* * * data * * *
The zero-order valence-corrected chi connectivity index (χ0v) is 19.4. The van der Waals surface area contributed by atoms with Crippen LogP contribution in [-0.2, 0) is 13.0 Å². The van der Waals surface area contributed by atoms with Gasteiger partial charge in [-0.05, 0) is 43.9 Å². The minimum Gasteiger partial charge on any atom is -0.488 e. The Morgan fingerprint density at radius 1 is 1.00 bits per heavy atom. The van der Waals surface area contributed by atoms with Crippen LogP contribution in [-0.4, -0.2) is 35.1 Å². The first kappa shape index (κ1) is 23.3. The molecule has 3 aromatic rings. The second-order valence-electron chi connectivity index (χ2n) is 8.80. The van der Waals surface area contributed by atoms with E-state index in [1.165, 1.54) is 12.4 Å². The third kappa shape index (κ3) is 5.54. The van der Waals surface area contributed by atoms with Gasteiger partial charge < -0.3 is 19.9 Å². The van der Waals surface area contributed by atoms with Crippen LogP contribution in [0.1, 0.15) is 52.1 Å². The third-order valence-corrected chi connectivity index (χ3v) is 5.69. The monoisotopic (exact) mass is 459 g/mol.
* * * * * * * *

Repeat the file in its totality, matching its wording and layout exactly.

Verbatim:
The zero-order valence-corrected chi connectivity index (χ0v) is 19.4. The van der Waals surface area contributed by atoms with Crippen LogP contribution in [-0.2, 0) is 13.0 Å². The van der Waals surface area contributed by atoms with Gasteiger partial charge in [-0.05, 0) is 43.9 Å². The minimum Gasteiger partial charge on any atom is -0.488 e. The Morgan fingerprint density at radius 1 is 1.00 bits per heavy atom. The van der Waals surface area contributed by atoms with Crippen LogP contribution in [-0.4, -0.2) is 35.1 Å². The first kappa shape index (κ1) is 23.3. The molecule has 3 aromatic rings. The second-order valence-electron chi connectivity index (χ2n) is 8.80. The van der Waals surface area contributed by atoms with E-state index in [1.165, 1.54) is 12.4 Å². The third kappa shape index (κ3) is 5.54. The van der Waals surface area contributed by atoms with Gasteiger partial charge < -0.3 is 19.9 Å². The van der Waals surface area contributed by atoms with Crippen LogP contribution in [0.1, 0.15) is 52.1 Å². The third-order valence-corrected chi connectivity index (χ3v) is 5.69. The monoisotopic (exact) mass is 459 g/mol.